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Album Review
I Am Very Far

I Am Very Far
by Okkervil River


Review Date
17th May, 2011
Reviewed by
Courtney Sanders

On I Am Very Far, Okkervil River have managed to simultaneously explore new sonic territory while marrying the ongoing thematic concern of front man and wordsmith Sheff to this new direction. The result is an assault about the human condition, on your human condition.

This is a confusing review to write. I recently interviewed bassist Patrick Pestorius and he assured me that I Am Very Far was “not a concept album in any way”. Breaking from the tradition set by double-concept albums The Stage Names and The Stand Ins, Okkervil River apparently wanted to explore a new writing and recording methodology and push their sound forward. They did this by researching ethnographic music and recording the album in five short studio bursts, three or four tracks at a time, rather than having an ominous deadline for The Entire Album looming over a single studio stint. This room is unequivocally present in the sonic departure I Am Very Far presents from previous outings. However lyrically it still sounds like a concept album. Word-smithing front man Will Sheff is still obsessed with exploring the tapestry and nuances rife in the human condition; an obsession arguably portrayed most eloquently on their breakthrough, 2005’s Black Sheep Boy. “The word-smithing thing, that’s really Wills gig, it’s an entirely separate thing,” noted Pestorius during the same interview. And this sentiment becomes the crux of the group when taken into serious consideration. Okkervil River are two sides of the same coin: an expansive musicality recorded and toured by both the core group and a series of session musicians that together form an eleven piece band, and Sheff as lyricist writing dense, Steinbeckian odes that – due in part to Sheff’s responsibility for the skeleton of every song - weave into the fabric of the music seamlessly.

Musically, I Am Very Far is the most collaborative of any Okkervil River album to date. The rhythm section has created a monolithic and architecturally stable framework for the rest of the band to slot into, which they do inherently. Take second single and the track chosen by the band for a Letterman appearance recently, ‘Rider’. An instinctually minimalist drum beat and bass section augments the cacophony of three guitarists, a pianist, a cellist and several other percussive elements (bells, triangles etc.) who interact animatedly around the centerpiece; an interplay between Sheff’s acoustic guitar and their unique appropriation of gut-wrenching piano interludes. Lead track ‘Wake and Be Fine’ is similarly rife with such collaboration; all staccato and jumpy and jutting and stop-start, much like this sentence, actually.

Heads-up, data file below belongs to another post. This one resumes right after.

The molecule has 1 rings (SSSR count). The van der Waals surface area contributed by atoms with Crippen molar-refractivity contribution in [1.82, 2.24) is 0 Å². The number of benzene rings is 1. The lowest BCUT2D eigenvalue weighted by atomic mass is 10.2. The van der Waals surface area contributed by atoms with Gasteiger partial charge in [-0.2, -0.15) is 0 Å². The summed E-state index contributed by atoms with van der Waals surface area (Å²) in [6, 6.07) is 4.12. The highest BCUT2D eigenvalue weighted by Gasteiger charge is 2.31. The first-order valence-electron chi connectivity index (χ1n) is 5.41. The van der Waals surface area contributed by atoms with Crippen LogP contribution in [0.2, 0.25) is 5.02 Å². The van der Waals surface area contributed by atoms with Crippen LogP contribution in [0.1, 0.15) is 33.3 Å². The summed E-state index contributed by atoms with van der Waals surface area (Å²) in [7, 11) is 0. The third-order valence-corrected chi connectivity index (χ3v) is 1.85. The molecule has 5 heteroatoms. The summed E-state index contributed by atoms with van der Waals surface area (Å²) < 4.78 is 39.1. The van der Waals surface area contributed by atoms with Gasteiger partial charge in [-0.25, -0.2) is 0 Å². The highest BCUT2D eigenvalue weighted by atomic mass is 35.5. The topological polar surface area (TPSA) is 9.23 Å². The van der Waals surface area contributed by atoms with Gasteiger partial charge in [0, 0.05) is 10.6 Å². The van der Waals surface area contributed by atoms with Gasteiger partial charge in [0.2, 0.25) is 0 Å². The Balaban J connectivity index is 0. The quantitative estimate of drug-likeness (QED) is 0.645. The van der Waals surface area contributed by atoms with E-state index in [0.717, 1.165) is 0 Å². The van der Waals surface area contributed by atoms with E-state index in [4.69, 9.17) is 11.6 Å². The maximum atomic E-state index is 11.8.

However, within these sonic assaults lies both the dark subject matter of albums passed and the balladry that accompanies it. As Sheff introduces ‘Hanging from a Hit’ with the line “Drag her out of the water”, he is introducing a female protagonist lost in her own mind. A sister to ‘A Girl in Port’ (The Stage Names) it utilizes the same instrumentality of the aforementioned; minimal acoustic guitar cements the occasional piano melody, all secondary to his voice and the emotional delivery underpinning it. Tracks like ‘Wake and Be Fine’, ‘Rider’, and ‘White Shadow Myth’ utilize Sheff's ability to elongate a verse for syllabic sake, which when in play discusses the necessity of recovering from the shit situations we can and are presented with, and escaping modern society (‘Rider’).

The charm of I Am Very Far lies here; Okkervil River as a band have embarked on new sonic territory and as a result taken Sheff’s ongoing thematic concerns, recounted as novelistic tomes, with them.


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